THE STANFORD PRISON EXPERIMENT
(director: Kyle Patrick Alvarez; screenwriters: Tim Talbott, based on the book “The Lucifer Effect” by Philip Zimbardo; cinematographer: Jas Shelton; editors: Fernando Collins; music: Andrew Hewitt; cast: Billy Crudup (Dr. Zimbardo), Ezra Miller (Daniel Culp / 8612), Tye Sheridan (Peter Mitchell / 819), Olivia Thirlby (Dr. Christina Maslach), Michael Angarano (Christopher Archer); Runtime: 122; MPAA Rating: R; producers: Brent Emery, Lizzie Friedman, Karen Lauder, Greg Little, Lauren Bratman; Sandbar Pictures & Abandon Features; 2015)
“The uneven film ran out of gas way before it crossed the finishing line.”
Reviewed by Dennis Schwartz
Stanford psychology professor Philip Zimbardo (Billy Crudup), in 1971, recklessly films a simulated role-playing experience in a fake prison (filmed at Stanford’s basement) to analyze bad behavior and to study the psychological effects of incarceration on everyone involved with the prison system. The experiment was ended after six days due to increased violence, though scheduled for 14 days. 24 male students were chosen to play roles as either guards or prisoners, and were paid $15 a day. Zimbardo’s simulation of prison life followed no scientific guidelines and yielded little of value, as its superficial findings are something that can be observed by just watching an ordinary prison movie. It tries to sell the notion that Zimbardo’s experiment had a lasting value, showing how power corrupts the guards. However, one of the inmate posers opines, “I have to say that this has been a very unsatisfying experience.” Which was my reaction to this bogus fact-based experimental movie.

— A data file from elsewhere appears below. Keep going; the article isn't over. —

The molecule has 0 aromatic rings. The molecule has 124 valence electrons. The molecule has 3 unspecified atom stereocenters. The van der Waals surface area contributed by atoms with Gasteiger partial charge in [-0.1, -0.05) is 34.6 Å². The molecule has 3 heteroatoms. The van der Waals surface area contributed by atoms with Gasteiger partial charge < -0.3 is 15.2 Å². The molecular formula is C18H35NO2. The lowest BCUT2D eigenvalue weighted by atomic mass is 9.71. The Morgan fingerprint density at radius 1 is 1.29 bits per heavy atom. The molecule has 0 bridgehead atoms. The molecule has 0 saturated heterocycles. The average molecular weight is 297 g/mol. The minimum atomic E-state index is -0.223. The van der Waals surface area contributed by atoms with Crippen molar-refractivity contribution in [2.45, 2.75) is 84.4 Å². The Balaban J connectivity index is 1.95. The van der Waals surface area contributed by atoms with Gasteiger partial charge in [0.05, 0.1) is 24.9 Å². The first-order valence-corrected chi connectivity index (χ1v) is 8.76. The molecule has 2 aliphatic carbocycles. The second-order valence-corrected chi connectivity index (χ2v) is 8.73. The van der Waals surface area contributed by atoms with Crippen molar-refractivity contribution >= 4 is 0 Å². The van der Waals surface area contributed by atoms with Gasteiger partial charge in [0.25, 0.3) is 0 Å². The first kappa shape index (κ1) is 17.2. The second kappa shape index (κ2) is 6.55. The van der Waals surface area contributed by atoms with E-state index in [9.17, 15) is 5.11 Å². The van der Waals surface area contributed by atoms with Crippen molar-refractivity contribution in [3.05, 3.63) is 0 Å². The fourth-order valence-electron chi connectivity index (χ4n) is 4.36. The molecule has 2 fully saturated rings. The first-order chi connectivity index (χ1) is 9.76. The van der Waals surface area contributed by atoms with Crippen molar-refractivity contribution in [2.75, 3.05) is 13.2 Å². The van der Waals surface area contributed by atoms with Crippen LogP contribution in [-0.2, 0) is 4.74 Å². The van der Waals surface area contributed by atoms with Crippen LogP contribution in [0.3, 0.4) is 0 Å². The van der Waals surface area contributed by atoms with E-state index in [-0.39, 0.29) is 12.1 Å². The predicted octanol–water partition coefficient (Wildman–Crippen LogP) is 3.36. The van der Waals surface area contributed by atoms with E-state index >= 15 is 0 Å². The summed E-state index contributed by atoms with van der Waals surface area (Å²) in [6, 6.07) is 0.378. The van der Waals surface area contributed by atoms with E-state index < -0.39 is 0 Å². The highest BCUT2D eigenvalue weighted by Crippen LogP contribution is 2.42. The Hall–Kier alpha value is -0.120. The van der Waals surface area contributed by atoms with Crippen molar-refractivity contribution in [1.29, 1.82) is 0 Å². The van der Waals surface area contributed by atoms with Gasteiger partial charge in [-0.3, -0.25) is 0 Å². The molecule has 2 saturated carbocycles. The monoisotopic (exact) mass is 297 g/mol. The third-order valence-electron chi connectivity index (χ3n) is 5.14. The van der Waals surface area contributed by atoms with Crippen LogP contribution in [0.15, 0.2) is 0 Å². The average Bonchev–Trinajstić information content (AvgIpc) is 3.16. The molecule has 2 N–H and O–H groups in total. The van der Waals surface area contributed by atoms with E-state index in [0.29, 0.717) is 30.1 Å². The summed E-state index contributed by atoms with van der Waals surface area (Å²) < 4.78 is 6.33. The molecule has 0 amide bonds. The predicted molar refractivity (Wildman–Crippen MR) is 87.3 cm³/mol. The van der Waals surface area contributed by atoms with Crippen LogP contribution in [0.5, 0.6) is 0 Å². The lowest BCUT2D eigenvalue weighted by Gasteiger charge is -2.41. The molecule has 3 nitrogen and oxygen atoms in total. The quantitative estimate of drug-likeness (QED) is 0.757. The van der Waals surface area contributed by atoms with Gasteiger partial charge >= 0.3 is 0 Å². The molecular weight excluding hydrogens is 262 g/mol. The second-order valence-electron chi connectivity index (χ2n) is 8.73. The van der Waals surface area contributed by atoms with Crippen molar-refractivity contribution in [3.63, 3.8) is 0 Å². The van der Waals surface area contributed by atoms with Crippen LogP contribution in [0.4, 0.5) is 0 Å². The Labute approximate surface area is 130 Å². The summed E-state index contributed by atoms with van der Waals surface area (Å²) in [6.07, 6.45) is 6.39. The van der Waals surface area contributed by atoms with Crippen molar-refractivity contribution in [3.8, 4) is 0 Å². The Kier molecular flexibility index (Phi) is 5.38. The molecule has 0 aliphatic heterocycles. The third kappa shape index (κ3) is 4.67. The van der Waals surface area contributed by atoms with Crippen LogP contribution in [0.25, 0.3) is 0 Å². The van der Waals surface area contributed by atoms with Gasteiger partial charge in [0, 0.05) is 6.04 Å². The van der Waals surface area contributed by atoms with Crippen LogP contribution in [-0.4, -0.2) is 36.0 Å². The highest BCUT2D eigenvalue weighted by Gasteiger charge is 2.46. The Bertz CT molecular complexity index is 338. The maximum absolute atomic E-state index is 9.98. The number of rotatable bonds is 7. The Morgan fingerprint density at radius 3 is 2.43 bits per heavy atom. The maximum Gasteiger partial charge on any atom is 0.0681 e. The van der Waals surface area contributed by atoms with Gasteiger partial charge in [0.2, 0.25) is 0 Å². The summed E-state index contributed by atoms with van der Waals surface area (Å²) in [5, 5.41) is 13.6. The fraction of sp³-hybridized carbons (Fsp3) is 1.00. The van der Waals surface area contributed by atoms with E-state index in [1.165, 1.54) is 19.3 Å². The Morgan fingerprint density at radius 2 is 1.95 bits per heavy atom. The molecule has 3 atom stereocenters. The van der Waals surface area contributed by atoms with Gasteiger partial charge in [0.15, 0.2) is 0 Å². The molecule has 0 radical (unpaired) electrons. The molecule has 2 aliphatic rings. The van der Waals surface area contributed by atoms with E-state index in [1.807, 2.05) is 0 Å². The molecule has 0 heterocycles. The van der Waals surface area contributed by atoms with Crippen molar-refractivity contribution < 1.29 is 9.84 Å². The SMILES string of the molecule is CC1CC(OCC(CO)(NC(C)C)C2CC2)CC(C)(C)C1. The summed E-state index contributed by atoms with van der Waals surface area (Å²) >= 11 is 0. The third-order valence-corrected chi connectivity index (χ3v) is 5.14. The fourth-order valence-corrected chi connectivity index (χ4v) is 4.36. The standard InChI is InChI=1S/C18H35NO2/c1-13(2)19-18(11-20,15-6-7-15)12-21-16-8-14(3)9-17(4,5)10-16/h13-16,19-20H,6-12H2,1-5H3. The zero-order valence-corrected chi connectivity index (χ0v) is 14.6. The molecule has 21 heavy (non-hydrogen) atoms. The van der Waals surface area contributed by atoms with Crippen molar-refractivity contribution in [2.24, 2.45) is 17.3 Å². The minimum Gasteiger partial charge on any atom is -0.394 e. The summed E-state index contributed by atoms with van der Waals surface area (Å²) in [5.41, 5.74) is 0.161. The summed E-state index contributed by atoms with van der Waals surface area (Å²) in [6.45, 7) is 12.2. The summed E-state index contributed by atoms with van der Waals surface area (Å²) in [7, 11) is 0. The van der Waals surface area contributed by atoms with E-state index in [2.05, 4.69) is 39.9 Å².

It’s directed by Kyle Patrick Alvarez as a difficult film to take lightly because it raises very real issues. Writer Tim Talbott bases it on the book “The Lucifer Effect” by Philip Zimbardo.
The morbid study might have value in that it questions changes that must be made in the prisons, but the uneven film ran out of gas way before it crossed the finishing line.
Among the guards who stand out are: Karl (Nicholas Braun), who plays the insecure bully, and Chris (Michael Angarano), who adopts the Southern drawl and swagger of Strother Martin’s prison-farm sadist in the Paul Newman film “Cool Hand Luke.”
REVIEWED ON 4/25/2018 GRADE: C+